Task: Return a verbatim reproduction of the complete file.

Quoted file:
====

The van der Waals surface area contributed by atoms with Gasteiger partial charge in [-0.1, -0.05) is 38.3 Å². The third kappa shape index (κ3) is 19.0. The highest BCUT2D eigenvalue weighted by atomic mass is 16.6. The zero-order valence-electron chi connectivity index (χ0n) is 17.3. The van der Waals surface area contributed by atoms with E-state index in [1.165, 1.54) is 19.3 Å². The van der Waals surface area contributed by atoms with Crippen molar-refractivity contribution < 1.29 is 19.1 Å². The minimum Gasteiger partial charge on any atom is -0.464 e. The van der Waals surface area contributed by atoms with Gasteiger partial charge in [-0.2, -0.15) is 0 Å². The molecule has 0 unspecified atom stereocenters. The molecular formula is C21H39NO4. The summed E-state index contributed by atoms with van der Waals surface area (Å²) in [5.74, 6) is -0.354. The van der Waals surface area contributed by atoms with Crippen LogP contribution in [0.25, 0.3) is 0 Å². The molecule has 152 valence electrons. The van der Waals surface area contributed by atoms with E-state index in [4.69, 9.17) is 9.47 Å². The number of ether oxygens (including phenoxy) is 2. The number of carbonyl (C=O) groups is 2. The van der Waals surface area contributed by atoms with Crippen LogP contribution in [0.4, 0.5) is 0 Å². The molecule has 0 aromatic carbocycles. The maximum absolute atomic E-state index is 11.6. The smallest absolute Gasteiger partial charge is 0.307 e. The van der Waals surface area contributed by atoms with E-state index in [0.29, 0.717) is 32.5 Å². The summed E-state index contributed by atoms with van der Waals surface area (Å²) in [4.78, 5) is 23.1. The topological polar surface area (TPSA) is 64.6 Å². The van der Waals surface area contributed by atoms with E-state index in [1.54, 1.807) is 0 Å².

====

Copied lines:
The van der Waals surface area contributed by atoms with Gasteiger partial charge in [-0.1, -0.05) is 38.3 Å². The third kappa shape index (κ3) is 19.0. The highest BCUT2D eigenvalue weighted by atomic mass is 16.6. The zero-order valence-electron chi connectivity index (χ0n) is 17.3. The van der Waals surface area contributed by atoms with E-state index in [1.165, 1.54) is 19.3 Å². The van der Waals surface area contributed by atoms with Crippen molar-refractivity contribution < 1.29 is 19.1 Å². The minimum Gasteiger partial charge on any atom is -0.464 e. The van der Waals surface area contributed by atoms with Gasteiger partial charge in [-0.2, -0.15) is 0 Å². The molecule has 0 unspecified atom stereocenters. The molecular formula is C21H39NO4. The summed E-state index contributed by atoms with van der Waals surface area (Å²) in [5.74, 6) is -0.354. The van der Waals surface area contributed by atoms with Crippen LogP contribution in [0.25, 0.3) is 0 Å². The molecule has 152 valence electrons. The van der Waals surface area contributed by atoms with E-state index in [4.69, 9.17) is 9.47 Å². The number of ether oxygens (including phenoxy) is 2. The number of carbonyl (C=O) groups is 2. The van der Waals surface area contributed by atoms with Crippen LogP contribution in [0.4, 0.5) is 0 Å². The molecule has 0 aromatic carbocycles. The maximum absolute atomic E-state index is 11.6. The smallest absolute Gasteiger partial charge is 0.307 e. The van der Waals surface area contributed by atoms with E-state index in [0.29, 0.717) is 32.5 Å². The summed E-state index contributed by atoms with van der Waals surface area (Å²) in [4.78, 5) is 23.1. The topological polar surface area (TPSA) is 64.6 Å². The van der Waals surface area contributed by atoms with E-state index in [1.54, 1.807) is 0 Å².